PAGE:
innovation-island-buildingIt’s been several months since the Our Revolution road trip, but the experience has stayed with me and often finds its way into my conversations with others. Although Our Revolution is about promoting social change with revolutionary ideas and actions to change perceptions in lives in communities, my friend Lucas asked me an intriguing question – “How did the experience change you?

I have to say that in retrospect, one of the most important takeaways I have from the road trip was an improved technique for coming up with innovative solutions. The technique is similar to what Eric Schmidt, CEO of Google, says, “We run the company by questions, not answers.”

Innovation does not spring up out of nowhere. Innovative solutions and answers come first by asking the right questions.  The Our Revolution road trip was full of questions that needed answers. How can we improve a situation? And when you ask a question, it stimulates conversation. It is out of these conversations that come innovation. To stimulate innovation within your team, you need to create a culture of questioning. Here’s how:

1. Set an Example – The behavior of team members always gravitates to the behavior of their leaders. So leaders must be models and set the bar by constantly asking questions. Look for new opportunities by asking questions beginning with “Why?” and “What if?”
2. Look for Improvement – Nothing is perfect, and the environment is always changing. So instead of leaving old ideas and beliefs alone, establish an attitude where everything can and should be improved. Start asking more “How?” questions to promote this kind of improvement-minded thinking.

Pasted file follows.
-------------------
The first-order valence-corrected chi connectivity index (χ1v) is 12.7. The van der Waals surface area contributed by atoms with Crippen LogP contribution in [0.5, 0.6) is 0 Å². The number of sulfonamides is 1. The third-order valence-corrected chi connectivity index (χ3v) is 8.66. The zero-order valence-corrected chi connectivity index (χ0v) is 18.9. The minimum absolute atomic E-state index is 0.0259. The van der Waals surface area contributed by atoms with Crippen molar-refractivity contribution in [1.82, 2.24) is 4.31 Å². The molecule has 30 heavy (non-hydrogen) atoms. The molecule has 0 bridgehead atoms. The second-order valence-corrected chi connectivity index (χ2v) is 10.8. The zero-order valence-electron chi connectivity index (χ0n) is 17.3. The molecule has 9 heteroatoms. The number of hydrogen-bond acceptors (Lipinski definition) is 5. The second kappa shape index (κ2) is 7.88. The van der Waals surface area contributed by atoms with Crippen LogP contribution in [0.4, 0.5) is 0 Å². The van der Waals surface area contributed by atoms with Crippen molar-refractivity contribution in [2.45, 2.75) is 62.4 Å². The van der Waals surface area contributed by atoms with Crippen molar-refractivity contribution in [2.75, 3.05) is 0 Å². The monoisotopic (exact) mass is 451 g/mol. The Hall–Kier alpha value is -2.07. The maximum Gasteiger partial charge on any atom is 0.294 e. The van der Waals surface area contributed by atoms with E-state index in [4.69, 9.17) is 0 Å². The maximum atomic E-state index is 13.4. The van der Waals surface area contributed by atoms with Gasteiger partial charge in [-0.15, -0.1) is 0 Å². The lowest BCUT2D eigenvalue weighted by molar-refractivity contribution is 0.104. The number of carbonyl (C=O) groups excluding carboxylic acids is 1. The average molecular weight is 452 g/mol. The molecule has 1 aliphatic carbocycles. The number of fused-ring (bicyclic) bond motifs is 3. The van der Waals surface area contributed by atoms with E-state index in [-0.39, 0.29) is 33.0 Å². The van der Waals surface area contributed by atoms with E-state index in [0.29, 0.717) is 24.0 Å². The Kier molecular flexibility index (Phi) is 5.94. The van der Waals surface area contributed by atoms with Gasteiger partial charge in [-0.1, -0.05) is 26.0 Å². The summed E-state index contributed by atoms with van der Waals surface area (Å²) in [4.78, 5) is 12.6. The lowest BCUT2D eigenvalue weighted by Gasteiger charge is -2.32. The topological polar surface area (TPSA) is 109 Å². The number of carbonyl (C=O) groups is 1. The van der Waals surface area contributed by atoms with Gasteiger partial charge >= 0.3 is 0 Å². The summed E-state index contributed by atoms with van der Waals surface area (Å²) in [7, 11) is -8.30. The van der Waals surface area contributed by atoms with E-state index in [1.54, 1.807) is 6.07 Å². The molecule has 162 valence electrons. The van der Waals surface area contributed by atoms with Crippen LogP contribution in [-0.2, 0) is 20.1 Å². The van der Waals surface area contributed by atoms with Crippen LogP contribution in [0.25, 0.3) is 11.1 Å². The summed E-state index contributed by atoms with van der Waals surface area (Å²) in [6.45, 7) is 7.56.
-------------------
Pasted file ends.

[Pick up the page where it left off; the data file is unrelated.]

3. Reevaluate – Again, just because a decision seemed to fit in the past, doesn’t necessarily mean it is still effecting in a changing environment. Assign teams or members to reassess past decisions on a regular basis and ask questions about improvement.
4. Be Different – Some of the best innovations have come from challenging assumptions that most people don’t think twice about. Encourage people to think outside the box by having “The Best Questions” contests and give special appreciation to members who ask great questions.
5. Teach – Question-asking is a skill that can be improved by training and practice. Show members how to ask effective open-ended searching questions. Promote this kind of teaching among your members so they can pass it along to others.

Eric Schmidt, for example, asks Google employees questions like, “How do we make sure that in the area of video, that high-quality video is also monetized?” “What are the next big breakthroughs in search” “What do we do about the various products Microsoft is allegedly offering?”

What are some other great questions you have asked, or have heard people ask, in the past that have led to conversation and innovation? What other ways can you promote question-asking to stimulate innovation in your teams? We would love to hear from you!

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